1. Singh Joy, Subhashni D.


According to this study:


* Longer delirium during critical illness may predict cognitive decline.



Article Content

This prospective cohort study examined the effect of delirium duration on long-term cognitive impairment in patients receiving mechanical ventilation in an ICU. The cohort was drawn from the Awakening and Breathing Controlled (ABC) randomized trial and included adults mechanically ventilated for more than 12 hours and later discharged.


A total of 77 patients (median age, 61) were included in the analysis. Patients were severely ill at hospital admission, and 9% showed signs of preexisting cognitive impairment. Eighty-four percent had delirium while hospitalized, for a median of two days, with half the patients delirious for at least two days, and one in four for at least five days.


Patients' cognitive outcomes were determined by a neuropsychologist three and 12 months after study enrollment. A total of 80% and 72% of patients were cognitively impaired at three and 12 months, respectively. Cognitive impairment was directly related to the duration of delirium, with longer delirium associated with more severe impairment at both three and 12 months. Five days of delirium was associated with a 5-point lower cognitive battery mean score than one day of delirium when assessed three months after enrollment. Similarly, at the 12-month assessment, an increase from one to five days of delirium resulted in a decrease of almost 7 points in the cognitive battery mean score. The authors noted that duration of mechanical ventilation wasn't related to cognitive impairment when evaluated at three or 12 months.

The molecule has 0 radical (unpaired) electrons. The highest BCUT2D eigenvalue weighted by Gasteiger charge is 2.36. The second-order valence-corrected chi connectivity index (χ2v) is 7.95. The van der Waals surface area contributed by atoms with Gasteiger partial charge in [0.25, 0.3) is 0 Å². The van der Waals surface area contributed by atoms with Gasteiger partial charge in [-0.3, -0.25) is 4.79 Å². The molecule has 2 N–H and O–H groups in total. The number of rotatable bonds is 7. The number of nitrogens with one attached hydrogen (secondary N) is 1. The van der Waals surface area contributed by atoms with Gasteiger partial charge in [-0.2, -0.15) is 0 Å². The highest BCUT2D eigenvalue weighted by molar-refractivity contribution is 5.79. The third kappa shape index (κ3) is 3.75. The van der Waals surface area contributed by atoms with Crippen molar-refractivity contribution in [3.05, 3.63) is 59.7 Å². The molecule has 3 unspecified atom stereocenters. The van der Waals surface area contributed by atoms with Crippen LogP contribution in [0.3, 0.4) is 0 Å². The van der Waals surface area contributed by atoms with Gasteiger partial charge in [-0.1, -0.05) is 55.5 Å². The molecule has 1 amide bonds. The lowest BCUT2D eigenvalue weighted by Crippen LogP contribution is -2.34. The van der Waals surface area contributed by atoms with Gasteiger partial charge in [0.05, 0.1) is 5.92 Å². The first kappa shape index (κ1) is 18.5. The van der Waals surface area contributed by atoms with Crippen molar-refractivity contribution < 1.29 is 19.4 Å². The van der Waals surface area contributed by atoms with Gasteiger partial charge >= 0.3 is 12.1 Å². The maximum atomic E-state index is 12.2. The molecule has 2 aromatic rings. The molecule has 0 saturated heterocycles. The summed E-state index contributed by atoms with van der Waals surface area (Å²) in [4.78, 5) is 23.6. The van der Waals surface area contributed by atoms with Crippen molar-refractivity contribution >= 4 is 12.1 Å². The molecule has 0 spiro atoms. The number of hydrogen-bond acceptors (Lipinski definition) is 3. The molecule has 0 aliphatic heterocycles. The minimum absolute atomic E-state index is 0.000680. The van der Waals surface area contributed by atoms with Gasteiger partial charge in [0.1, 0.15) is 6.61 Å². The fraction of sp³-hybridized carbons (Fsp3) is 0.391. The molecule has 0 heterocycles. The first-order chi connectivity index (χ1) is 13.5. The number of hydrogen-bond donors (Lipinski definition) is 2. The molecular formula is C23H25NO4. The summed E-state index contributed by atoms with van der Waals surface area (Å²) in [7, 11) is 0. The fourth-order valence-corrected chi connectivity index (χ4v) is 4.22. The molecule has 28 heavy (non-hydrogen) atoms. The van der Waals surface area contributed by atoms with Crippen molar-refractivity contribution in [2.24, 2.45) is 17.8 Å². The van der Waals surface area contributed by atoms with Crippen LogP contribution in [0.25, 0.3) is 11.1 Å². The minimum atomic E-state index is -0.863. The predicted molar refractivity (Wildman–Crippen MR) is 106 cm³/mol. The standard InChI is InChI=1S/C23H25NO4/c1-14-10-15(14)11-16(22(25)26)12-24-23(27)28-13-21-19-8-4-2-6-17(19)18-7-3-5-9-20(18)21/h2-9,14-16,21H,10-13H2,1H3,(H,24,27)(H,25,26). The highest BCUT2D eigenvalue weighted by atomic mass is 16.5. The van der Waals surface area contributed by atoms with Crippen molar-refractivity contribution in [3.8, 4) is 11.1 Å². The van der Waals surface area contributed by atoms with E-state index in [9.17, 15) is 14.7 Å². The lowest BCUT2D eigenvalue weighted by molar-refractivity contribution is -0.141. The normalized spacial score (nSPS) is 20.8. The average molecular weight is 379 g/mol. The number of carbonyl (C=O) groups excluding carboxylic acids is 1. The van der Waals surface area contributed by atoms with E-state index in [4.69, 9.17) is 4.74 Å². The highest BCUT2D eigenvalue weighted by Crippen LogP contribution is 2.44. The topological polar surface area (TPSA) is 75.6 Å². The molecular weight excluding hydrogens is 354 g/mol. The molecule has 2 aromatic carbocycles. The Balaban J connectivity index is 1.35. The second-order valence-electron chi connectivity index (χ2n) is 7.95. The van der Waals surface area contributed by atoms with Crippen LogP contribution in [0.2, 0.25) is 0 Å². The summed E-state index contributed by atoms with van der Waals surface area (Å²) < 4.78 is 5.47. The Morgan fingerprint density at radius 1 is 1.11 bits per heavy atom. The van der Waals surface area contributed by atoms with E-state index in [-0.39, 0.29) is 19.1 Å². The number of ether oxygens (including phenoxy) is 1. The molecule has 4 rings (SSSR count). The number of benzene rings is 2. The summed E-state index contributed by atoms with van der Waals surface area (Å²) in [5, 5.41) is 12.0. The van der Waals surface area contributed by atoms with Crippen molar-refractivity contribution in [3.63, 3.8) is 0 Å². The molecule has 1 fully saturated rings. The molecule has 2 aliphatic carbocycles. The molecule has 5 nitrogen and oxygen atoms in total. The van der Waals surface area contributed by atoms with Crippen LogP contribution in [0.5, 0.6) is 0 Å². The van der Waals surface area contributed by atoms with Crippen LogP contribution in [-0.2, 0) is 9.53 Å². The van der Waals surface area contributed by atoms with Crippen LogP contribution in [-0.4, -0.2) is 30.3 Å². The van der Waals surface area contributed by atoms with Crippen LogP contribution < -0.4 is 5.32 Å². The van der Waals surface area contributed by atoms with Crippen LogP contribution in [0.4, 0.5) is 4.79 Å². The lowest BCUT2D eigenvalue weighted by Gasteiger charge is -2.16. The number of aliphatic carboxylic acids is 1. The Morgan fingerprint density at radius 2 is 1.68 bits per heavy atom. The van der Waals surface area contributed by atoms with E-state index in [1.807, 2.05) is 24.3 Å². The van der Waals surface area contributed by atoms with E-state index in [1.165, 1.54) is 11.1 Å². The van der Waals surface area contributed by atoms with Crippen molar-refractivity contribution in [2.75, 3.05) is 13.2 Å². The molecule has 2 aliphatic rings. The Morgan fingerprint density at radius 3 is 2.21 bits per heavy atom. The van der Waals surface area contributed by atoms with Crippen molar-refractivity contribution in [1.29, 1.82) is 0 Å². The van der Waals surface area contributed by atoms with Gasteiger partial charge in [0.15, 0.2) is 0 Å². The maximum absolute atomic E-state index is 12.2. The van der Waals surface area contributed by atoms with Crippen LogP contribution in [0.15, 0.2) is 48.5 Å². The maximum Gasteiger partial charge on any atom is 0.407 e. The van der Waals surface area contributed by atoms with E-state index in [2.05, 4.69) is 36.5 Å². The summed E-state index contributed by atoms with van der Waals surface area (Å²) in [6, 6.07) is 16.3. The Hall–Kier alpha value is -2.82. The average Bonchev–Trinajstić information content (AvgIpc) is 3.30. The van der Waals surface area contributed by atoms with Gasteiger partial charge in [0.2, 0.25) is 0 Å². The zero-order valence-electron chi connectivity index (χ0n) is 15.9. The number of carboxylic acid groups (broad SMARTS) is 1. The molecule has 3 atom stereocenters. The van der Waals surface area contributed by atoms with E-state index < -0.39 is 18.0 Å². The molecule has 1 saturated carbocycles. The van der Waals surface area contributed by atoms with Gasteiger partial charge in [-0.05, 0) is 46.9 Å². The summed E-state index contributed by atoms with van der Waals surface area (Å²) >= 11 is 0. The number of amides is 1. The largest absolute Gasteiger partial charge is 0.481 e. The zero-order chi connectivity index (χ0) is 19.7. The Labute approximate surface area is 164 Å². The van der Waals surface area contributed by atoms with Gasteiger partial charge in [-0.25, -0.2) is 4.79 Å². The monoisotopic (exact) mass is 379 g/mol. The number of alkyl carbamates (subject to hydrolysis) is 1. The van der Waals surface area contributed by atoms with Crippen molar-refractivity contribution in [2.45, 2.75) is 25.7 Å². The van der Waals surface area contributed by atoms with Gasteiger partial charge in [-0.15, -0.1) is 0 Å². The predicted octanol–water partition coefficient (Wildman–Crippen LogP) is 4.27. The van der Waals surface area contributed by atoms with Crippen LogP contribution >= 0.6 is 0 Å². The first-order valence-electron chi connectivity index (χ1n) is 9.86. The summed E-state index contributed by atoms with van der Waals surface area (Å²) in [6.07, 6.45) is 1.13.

While the study has drawbacks, such as limited generalizability and possible confounding factors, the authors suggest that there's enough evidence to show that cognitive decline occurred in most patients during their illness. Thus, delirium may predict cognitive impairment.


Girard TD, et al. Crit Care Med 2010;38(7): 1513-20.